Babe: Right…
Ferdinand: I'm tired to with the chickens and hens; it didn't work. So I turned to clucking, and hello? I discover my gift! But now they bring in a machine to do the job! Ohhhh-oh-oh, the treachery of it!—the mechanical roosters?
Babe: Oh dear me…
Ferdinand: Oh, dear you?! [sighs/quacks] I suppose the life of an anorexic duck doesn't amount to much in the broad scheme of things. But, pig, I'm all I've got!
Babe: But why?
Ferdinand: [sighs/quacks] Because I'm allergic to cats.
Babe: Oh.
Ferdinand: They make me sneeze.
Babe: Oh. Don't worry, I won't to sleep for Duchess.

Duchess the Cat: Oh, do forgive me for scratching you, dear. I got a bit carried away. It's a cat thing.
Babe: Oh, well, but…
Duchess: Feeling good about tomorrow, are you?
Babe: Mm-hmm. It should be all right, I think.
Duchess: You know, I probably shouldn't say this, but I'm not sure if you realize how much the other animals are laughing at you for this sheep dog business.
Babe: Why would they do that?
Duchess: Well, they say you've forgotten that you're a pig. Isn't that silly? They say you don't even know what pigs are for.
Babe: What do you mean?
Duchess: You know, why pigs are here.
Babe: Why are any of us here?
Duchess: Well, the cows are here to be milked. The dogs are here to help the Boss's husband with the sheep. I am here to be beautiful and affectionate to the Boss.
Babe: Yes?
Duchess: [sighs softly] The fact is that pigs don't have a purpose. Just like…ducks don't have a purpose.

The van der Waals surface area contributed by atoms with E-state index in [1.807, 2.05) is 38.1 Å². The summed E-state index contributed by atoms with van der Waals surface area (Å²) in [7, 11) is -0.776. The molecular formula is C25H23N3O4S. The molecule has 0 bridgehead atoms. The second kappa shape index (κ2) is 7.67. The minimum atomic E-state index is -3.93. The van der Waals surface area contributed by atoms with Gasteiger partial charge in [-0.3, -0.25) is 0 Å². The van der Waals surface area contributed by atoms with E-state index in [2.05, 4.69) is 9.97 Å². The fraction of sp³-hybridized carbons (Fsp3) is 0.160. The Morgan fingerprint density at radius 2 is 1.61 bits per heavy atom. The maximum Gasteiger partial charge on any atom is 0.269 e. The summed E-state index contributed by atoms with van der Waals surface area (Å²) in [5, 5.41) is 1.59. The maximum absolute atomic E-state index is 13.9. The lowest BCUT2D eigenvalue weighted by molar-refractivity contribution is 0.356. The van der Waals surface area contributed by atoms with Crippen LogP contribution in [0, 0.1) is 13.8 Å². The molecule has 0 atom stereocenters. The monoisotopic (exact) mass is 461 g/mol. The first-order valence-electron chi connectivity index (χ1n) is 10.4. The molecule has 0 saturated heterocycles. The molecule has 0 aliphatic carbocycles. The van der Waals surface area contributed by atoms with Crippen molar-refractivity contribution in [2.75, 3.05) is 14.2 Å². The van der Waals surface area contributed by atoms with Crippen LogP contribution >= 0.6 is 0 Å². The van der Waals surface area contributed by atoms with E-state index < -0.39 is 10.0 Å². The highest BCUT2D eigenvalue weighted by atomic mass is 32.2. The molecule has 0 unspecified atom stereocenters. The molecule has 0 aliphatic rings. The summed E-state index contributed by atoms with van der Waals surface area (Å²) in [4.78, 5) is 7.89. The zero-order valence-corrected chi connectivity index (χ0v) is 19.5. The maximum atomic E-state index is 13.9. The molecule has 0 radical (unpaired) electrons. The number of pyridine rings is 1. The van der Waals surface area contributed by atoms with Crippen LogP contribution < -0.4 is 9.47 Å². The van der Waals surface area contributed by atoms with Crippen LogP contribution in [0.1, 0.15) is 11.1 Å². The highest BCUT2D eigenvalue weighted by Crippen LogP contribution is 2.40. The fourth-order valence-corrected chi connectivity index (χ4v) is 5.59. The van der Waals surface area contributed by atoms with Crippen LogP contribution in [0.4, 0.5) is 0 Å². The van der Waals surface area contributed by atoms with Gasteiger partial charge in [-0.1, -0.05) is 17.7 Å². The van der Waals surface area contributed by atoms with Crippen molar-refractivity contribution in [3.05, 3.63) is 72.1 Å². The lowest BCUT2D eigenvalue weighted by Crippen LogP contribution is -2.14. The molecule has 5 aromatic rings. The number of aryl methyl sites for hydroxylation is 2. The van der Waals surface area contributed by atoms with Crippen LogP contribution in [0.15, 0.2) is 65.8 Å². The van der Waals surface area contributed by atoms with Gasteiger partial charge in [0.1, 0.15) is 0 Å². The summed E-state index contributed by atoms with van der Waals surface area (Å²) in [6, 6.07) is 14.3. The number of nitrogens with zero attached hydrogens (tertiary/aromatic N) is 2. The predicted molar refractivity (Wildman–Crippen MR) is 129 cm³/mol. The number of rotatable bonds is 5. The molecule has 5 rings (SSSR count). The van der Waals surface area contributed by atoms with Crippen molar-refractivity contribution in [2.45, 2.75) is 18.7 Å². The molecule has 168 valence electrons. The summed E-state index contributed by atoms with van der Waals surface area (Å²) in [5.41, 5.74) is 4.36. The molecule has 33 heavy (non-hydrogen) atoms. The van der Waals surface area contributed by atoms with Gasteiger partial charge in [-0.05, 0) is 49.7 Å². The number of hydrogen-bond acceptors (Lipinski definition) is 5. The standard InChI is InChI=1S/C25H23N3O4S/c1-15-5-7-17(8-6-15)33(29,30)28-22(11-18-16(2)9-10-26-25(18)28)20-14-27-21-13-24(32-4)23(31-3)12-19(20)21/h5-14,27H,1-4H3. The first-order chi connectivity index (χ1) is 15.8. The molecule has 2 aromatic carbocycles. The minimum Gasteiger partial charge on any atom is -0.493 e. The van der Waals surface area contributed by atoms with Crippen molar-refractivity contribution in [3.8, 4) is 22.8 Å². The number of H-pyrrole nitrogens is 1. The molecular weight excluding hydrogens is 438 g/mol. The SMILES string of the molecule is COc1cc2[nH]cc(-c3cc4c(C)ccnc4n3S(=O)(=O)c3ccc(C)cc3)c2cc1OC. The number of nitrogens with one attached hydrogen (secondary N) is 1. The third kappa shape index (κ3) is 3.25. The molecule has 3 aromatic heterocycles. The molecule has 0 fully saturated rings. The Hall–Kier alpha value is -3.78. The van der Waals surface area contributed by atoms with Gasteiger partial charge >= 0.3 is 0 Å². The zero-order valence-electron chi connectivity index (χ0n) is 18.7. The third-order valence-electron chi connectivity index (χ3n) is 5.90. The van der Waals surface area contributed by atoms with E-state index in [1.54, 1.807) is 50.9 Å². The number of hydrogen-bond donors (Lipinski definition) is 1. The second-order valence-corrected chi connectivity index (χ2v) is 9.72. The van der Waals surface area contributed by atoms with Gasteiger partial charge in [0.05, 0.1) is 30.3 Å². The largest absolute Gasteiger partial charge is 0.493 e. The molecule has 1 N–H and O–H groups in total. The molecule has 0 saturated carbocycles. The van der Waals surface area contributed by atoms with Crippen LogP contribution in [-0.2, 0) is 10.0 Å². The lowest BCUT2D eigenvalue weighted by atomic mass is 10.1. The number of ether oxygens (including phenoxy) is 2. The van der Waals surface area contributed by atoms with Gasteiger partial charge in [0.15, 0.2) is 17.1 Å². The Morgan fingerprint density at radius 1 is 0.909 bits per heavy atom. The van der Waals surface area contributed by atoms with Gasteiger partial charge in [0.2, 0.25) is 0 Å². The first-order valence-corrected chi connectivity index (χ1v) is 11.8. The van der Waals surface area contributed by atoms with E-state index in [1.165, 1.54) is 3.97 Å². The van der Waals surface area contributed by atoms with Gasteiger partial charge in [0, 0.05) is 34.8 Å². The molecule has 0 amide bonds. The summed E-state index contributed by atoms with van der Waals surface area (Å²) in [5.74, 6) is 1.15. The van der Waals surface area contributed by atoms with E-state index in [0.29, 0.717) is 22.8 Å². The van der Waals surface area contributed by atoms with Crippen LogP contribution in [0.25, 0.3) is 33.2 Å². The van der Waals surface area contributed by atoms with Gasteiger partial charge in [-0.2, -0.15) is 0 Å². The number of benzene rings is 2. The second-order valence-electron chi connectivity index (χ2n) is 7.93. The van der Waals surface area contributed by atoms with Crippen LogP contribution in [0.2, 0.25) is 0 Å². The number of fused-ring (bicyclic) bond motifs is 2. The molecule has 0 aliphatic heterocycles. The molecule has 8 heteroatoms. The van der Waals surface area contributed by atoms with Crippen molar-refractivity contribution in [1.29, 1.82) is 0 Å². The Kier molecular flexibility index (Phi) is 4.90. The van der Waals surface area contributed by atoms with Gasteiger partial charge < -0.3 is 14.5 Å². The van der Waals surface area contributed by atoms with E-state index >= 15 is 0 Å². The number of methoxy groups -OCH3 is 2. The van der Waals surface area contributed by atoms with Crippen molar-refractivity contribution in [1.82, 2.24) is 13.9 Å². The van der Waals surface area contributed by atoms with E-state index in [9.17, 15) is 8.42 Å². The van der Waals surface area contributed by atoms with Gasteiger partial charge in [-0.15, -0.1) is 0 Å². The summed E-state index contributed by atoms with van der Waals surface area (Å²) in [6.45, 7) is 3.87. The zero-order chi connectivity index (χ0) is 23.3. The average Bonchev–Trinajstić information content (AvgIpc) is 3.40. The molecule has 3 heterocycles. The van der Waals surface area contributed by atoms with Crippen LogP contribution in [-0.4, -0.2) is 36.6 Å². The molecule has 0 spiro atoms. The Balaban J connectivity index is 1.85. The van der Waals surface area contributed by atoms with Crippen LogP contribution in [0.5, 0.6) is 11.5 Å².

Babe: I—I don't, uh…
Duchess: Alright, for your sake, I'll be blunt. Why do the Bosses keep ducks? To eat them. So why do the Bosses keep a pig? The fact is animals without a purpose really do have a purpose. The Bosses have to eat. It's probably the most noble purpose of all when you come to think about it.
Babe: [horrified] They eat pigs?
Duchess: Pork, they call it. Or bacon. They only call them pigs when they're alive.
Babe: [frightened] But, uh, I'm a sheep pig?
Duchess: [giggles] The Boss's husband is just playing a little game with you. Believe me, sooner or later, every pig gets eaten. That's the way the world works. Oh, I haven't frustrated you, have I? [chuckles softly]

Fly: Babe? Babe? [rushes out of the barn, then she runs around the house] Babe? Babe? [Rex is shown under the wagon watching Fly calling Babe and she approaches him, informing of what Duchess has done to Babe] Babe's run away! Rex? Please?
[Rex regrets at what he had done earlier and changed his heart, gets up]
Rex: Call the boss. [Fly then barks at the window to alert Arthur of Babe run away, then they are shown following Babe's tracks and Rex rushes forward and finds Babe in the graveyard, shivering from the rain] He's over here! Hold on, pig. You'll be home soon. [Fly and Arthur approach him ready to bring him back home]

Fly: If those sheep won't talk to Babe. The boss is going to look like an idiot. I don't know what to do.
Rex: There's only one thing. [Fly tries to speak, but is cut off] I've got to go! I'll try to be back in time. :[runs off, as Arthur looks on with concern]

Narrator: [the crowd cheers at Babe's performance] And so it was that in all the celebration, in all the hubbub of noise and excitement, there were two figures who stood silent and still. Side by side.
Ferdinand: [rooster crows] Ha, ha, ha, ha! The pig did it! The pig did it! The perfect score! [laughs]
Mice: Whoo! Whoo-hoo! Yippee! Yippee! Yippee!
Narrator: And though every single human in the stands or in the commentary boxes was at a complete loss for words, the man who in his life had uttered fewer words than any of them knew exactly what to say.
Farmer Hoggett: [to Babe—last lines] That'll do, pig. That'll do.


  • A little pig goes a long way.


Quotes about BabeEdit

External linksEdit

Wikipedia has an article about: